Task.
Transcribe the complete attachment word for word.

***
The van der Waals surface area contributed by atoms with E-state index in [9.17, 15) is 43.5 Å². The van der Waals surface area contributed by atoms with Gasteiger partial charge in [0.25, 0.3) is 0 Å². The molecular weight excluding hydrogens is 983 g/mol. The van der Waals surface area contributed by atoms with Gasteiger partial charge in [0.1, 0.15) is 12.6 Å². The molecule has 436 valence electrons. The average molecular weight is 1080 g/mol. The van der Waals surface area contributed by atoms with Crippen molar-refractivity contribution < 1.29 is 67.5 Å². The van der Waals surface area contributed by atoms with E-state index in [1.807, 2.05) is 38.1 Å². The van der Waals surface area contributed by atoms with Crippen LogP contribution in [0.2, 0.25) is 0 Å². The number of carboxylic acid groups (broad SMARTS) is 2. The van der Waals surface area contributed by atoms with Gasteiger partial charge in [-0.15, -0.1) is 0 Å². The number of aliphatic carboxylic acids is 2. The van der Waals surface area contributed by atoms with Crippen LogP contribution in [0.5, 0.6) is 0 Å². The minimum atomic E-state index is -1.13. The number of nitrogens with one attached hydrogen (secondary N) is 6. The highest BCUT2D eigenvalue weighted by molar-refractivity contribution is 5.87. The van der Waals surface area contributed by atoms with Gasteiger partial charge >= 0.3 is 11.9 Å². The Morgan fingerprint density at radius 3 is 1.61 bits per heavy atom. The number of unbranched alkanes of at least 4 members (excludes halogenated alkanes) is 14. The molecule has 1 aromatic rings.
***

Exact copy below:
The van der Waals surface area contributed by atoms with E-state index in [9.17, 15) is 43.5 Å². The van der Waals surface area contributed by atoms with Gasteiger partial charge in [0.25, 0.3) is 0 Å². The molecular weight excluding hydrogens is 983 g/mol. The van der Waals surface area contributed by atoms with Gasteiger partial charge in [0.1, 0.15) is 12.6 Å². The molecule has 436 valence electrons. The average molecular weight is 1080 g/mol. The van der Waals surface area contributed by atoms with Crippen molar-refractivity contribution < 1.29 is 67.5 Å². The van der Waals surface area contributed by atoms with E-state index in [1.807, 2.05) is 38.1 Å². The van der Waals surface area contributed by atoms with Crippen LogP contribution in [0.2, 0.25) is 0 Å². The number of carboxylic acid groups (broad SMARTS) is 2. The van der Waals surface area contributed by atoms with Gasteiger partial charge in [-0.15, -0.1) is 0 Å². The number of aliphatic carboxylic acids is 2. The van der Waals surface area contributed by atoms with Crippen LogP contribution in [0.5, 0.6) is 0 Å². The minimum atomic E-state index is -1.13. The number of nitrogens with one attached hydrogen (secondary N) is 6. The highest BCUT2D eigenvalue weighted by molar-refractivity contribution is 5.87. The van der Waals surface area contributed by atoms with Gasteiger partial charge >= 0.3 is 11.9 Å². The Morgan fingerprint density at radius 3 is 1.61 bits per heavy atom. The number of unbranched alkanes of at least 4 members (excludes halogenated alkanes) is 14. The molecule has 1 aromatic rings.